History of HBCU Schools
HBCU stands for “Historically Black Colleges and Universities,” and the term dates back to 1837, 26 years before the end of slavery. Quaker philanthropist Richard Humpreys founded the Institute for Colored Youth to educate people of African descent. Today, this school is better known as Cheyney University of Pennsylvania, the oldest African American institution of higher learning.
However, with the end of slavery and the Civil War, other schools started to follow suit, especially when many states excluded black people from attending their land grant colleges. The second Morrill Act of 1890 was passed to require states to establish a separate land grant college for African Americans if they were being excluded from an existing land grant college. By 1902, 85 schools were set up with the goal to educate sons and daughters of former slaves.
Key HBCU Statistics
|Oldest HBCU School||Cheyney University of Pennsylvania||Founded in 1837|
|Largest HBCU School||North Carolina A&T State University||8,041 undergrads|
|Hardest HBCU School To Get Into||Fisk University||11 percent|
|Number of HBCU Schools||N/A||104|
For a long time, HBCUs were the only option for African Americans, but the 1954 Brown v. Board of Education Supreme Court decision ended “separate but equal” school systems. In the Higher Education Act of 1965, the Supreme Court more narrowly defined an HBCU as “any historically black college or university that was established prior to 1964, whose principle mission was, and is, the education of black Americans, and that is accredited by a nationally recognized accrediting agency or association determined by the Secretary of Education to be a reliable authority as to the quality of training offered or is, according to such an agency or association, making reasonable progress toward accreditation.”
While the culture surrounding these universities is tailored most to African American heritage, any student is eligible to apply and enroll, regardless of race or ethnic background. In fact, many publicly funded HBCUs are becoming more desegregated as the student body begins to reflect the racial demographics of the surrounding area, as is the case with West Virginia State University, a historically black college with a student population that is 64 percent white (as opposed to its 14 percent African American population), and Bluefield State College, an HBCU with a 90 percent white student body.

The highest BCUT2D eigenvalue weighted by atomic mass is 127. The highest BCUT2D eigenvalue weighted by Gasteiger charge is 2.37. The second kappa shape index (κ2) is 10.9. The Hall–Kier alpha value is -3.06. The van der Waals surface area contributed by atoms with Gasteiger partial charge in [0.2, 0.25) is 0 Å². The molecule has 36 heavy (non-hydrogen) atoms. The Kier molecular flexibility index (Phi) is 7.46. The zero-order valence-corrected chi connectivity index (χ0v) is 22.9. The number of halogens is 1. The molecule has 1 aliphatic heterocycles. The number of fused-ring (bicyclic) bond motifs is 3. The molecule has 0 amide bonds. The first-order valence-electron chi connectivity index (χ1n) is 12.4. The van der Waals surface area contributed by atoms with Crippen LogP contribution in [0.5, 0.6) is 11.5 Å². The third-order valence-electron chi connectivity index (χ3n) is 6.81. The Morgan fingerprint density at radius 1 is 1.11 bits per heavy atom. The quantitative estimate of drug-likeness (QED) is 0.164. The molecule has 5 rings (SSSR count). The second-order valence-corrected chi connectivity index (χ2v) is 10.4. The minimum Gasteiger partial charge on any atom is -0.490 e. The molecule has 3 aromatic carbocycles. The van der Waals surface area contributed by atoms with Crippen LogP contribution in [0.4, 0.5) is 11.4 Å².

These are the Top 25 HBCU Schools by Niche Grade.
|A -||Fisk University||Nashville||TN||554||Private||Traditional|
|B +||Hinds Community College||Raymond||MS||8017||Public||Career|
|B +||J.F. Drake State Technical College||Huntsville||AL||558||Public||Career|
|B +||Shelton State Community College||Tuscaloosa||AL||2699||Public||Career|
|B +||Spelman College||Atlanta||GA||2074||Private||Traditional|
|B||Gadsden State Community College||Gadsden||AL||3158||Public||Career|
|B -||Fayetteville State University||Fayetteville||NC||3916||Public||Traditional|
|B -||Jackson State University||Jackson||MS||5506||Public||Traditional|
|B -||Lawson State Community College - Birmingham Campus||Birmingham||AL||1957||Public||Career|
|B -||Xavier University of Louisiana||New Orleans||LA||2399||Private||Traditional|
|C +||Lincoln University of Pennsylvania||Lincoln University||PA||1569||Public||Traditional|
|C +||North Carolina A&T State University||Greensboro||NC||8041||Public||Traditional|
|C +||North Carolina Central University||Durham||NC||5602||Public||Traditional|
|C +||Morehouse College||Atlanta||GA||2220||Private||Traditional|
|C +||Howard University||Washington||DC||6270||Private||Traditional|
|C +||Tuskegee University||Tuskegee||AL||2936||Private||Traditional|
|C +||University of the Virgin Islands||Charlotte Amalie||VI||1421||Public||Traditional|
|C +||Winston-Salem State University||Winston-Salem||NC||4483||Public||Traditional|
|C +||Huston-Tillotson University||Austin||TX||802||Private||Traditional|
|C +||Elizabeth City State University||Elizabeth City||NC||2509||Public||Traditional|
|C +||Bennett College for Women||Greensboro||NC||646||Private||Traditional|
|C +||Claflin University||Orangeburg||SC||1830||Private||Traditional|
|C +||St. Philip's College||San Antonio||TX||1876||Public||Traditional|
|C +||Hampton University||Hampton||VA||3764||Private||Traditional|
Click here for a full list of HBCU colleges.
Famous HBCU Alumni
|Common||Florida A&M University|
|Toni Morrison||Howard University|
|Rev. Jesse Jackson||North Carolina A&T University|
|Sean "Puffy/P.Diddy/Diddy" Combs||Howard University|
|Samuel L. Jackson||Morehouse College|
|Jerry Rice||Mississippi Valley State University|
|Herman Cain||Morehouse College|
|Spike Lee||Morehouse College|
|Alice Walker||Spelman College|
|Wanda Sykes||Hampton University|
|Oprah Winfrey||Tennessee State University|
The Bottom Line
Today, there are 104 HBCU institutions in America.
While HBCUs qualify as a small percentage of the nation’s institutions of higher learning, 20 percent of African Americans that earn undergraduate degrees do so from from these colleges and universities. These schools may have come from a troubled period in United States history, but today they hold a legacy that continues to support students from all walks of life, of any color and background.